While baby blues and postpartum depression and anxiety should be discussed with every client, understanding more about the psychology of ART women can help guide a practitioner to have a nuanced and sensitive discussion with these clients. A skilled provider or childbirth educator will be able to recognize and honor the joy and gratefulness that an expecting woman or couple feels after conceiving through ART, but also understand that this is likely layered with pregnancy-specific anxiety, a desire to regain some sense of control over one’s body or birth, and a vulnerability to postpartum mood disturbances. Anticipatory counseling including statements such as “some women who give birth after successful IVF treatments are surprised by the many ups and downs of caring for a newborn and may not have anticipated any negative feelings” or “no matter how glad you are to become a mother, it is normal to experience fatigue and feelings of ambivalence.” can help new parents allow their full range of feelings to surface. When mothers feel safe to share their feelings, more prompt identification and treatment of depression and anxiety is possible.

Understanding the prevalence of infertility and its psychological effects can help the childbirth educator, nurse, clinician or other birth professional provide sensitive and optimal care to the often invisible population of women or couples who are pregnant following infertility treatment.

Have you had families with a history of infertility in your childbirth classes?  As clients? What if anything did you do different to be sure to meet the needs of these families?  Can you share how you have handled this in your classroom environment?  Did your families choose to let you know?  Your thoughts and comments are valued in our discussion section below. – SM

References

Bell, K.M. (2013). Supporting childbearing families through infertility. International Journal of Childbirth Education, 28(3), 48-53.

Cousineau, T.M. & Domar, A.D. (2007). Psychological impact of infertility. Best Practice & Research Clinical Obstetrics and Gynaecology, 21(2), 293-308. doi: 10.1016/j.bpobgyn.2006.12.003

Chandra, A., Copen, E.E. & Stephen, E.H (2013). Infertility and impaired fecundity in the United States, 1982-2010: Data from the National Survey of Family Growth. National Health Statistics Report, 67, 1-18.

Fisher, J., Hammarberg, K. & Baker, G.(2008). Antenatal mood and fetal attachment after assisted conception. Fertility and Sterility, 89(5), 1103-1112. doi: 10.1016/j.fertnstert.2007.05.022

Hammarberg, K., Fisher, J. & Wynter, K. (2008). Psychological and social aspects of pregnancy, childbirth and early parenting after assisted conception: A systematic review. Human Reproduction Update, 14(5), 395-414. doi: 10.1093/humupd/dmn030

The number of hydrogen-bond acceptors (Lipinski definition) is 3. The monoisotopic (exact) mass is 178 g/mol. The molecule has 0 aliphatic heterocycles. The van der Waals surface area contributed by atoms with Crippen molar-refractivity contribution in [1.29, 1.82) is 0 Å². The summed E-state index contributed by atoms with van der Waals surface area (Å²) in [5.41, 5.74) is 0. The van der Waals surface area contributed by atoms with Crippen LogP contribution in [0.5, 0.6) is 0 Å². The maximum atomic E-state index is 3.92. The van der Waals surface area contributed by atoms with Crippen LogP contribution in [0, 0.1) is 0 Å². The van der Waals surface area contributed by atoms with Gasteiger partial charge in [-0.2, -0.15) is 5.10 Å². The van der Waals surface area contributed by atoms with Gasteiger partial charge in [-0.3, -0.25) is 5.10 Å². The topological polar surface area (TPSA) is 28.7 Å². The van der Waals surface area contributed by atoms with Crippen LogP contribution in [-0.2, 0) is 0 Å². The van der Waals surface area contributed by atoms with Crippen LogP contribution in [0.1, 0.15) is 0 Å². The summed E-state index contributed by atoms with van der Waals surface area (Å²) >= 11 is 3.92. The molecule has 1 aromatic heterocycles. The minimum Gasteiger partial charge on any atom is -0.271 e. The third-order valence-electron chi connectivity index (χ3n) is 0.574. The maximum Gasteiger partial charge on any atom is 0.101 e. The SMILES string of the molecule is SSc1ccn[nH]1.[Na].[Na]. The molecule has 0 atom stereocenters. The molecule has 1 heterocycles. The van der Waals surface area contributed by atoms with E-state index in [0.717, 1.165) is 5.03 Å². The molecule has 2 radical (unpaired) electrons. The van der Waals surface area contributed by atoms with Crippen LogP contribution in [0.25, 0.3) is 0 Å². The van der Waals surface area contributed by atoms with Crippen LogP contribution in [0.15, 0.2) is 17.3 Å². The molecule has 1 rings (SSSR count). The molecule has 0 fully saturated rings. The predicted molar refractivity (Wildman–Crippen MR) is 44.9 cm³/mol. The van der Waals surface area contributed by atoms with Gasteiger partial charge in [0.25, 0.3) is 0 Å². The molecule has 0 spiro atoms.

Hjelmstedt, A., Widstrom, A-M., Wramsby, H. & Collins, A. (2003). Patterns of emotional responses to pregnancy, experience of pregnancy and attitudes to parenthood among IVF couples: A longitudinal study. J Psychosom Obstet Gynecol, 24, 153-162.

Mascarenhas, M.N., Flaxman, S.R., Boerma, T., Vanderpoel, S. & Stevens, G.A. (2012). National, regional, and global trends in infertility prevalence since 1990: A systematic analysis of 277 health surveys. PLOS Medicine, 9(12), 1-12. doi: 10.1371/journal.pmed.1001356

McMahon, C.A., Boivin, J., Gibson, F.L., Hammarberg, K., Wynter, K., Saunders, D. & Fisher, J. (2011). Age at first birth, mode of conception and psychological wellbeing in pregnancy: Findings from the parental age and transition to parenthood Australia (PAPTA) study. Human Reproduction, 25(6), 1389-1398. doi: 10.1093/humrep/der076

Poikkeus, P., Saisto, T., Punamaki, R., Unkila-Kallio, L., Flykt, M., Vilska, S., Repokari, L. … (2014). Birth experience of women conceiving with assisted reproduction: A prospective multicenter study. Acta Obstet Gynecol Scand 2014; doi: 10.1111/aogs.12440
Practice Committee for the American Society of Reproductive Medicine (2013). Definitions of infertility and recurrent pregnancy loss: A committee opinion. Fertility and Sterility, 99(1), 63. doi: 10.1016/j.fertnstert.2012.09.023

Toscano, S.E. & Montgomery R.M. (2009). The lived experience of women pregnant (including preconception) post in vitro fertilization through the lens of virtual communities. Health Care for Women International, 30:11, 1014-1036. doi:10.1080/07399330903159700

About Emalee Danforth

Danforth Emalee head shotEmalee Danforth is a Certified Nurse-Midwife working in Seattle, WA. She practices at University Reproductive Care, the University of Washington’s infertility and reproductive endocrinology clinic. Previously she spent 5 busy years practicing full-scope midwifery in the hospital setting. She holds a BSN from the University of Michigan and an MSN from the University of Washington. She is also a co-facilitator of Maybe Baby, a resource and support group for LGBT persons on the path to parenthood.

Childbirth Education, Guest Posts, Perinatal Mood Disorders, Postpartum Depression, Series: Welcoming All Families , , , , , , ,

Registration Closes September 15th for October’s Lamaze Certification Exam

September 4th, 2014 by avatar

finger rememberRegistration for the October 2014 Lamaze exam will close September 15th 2014.  The Lamaze exam is being held in locations worldwide October 23-25, 2014.  Passing the Lamaze exam is one component for those individuals on the path to Lamaze certification.  Candidates for the exam will have successfully completed all the requirements in one of the three pathways and all that remains is the final step; sitting for and passing the exam.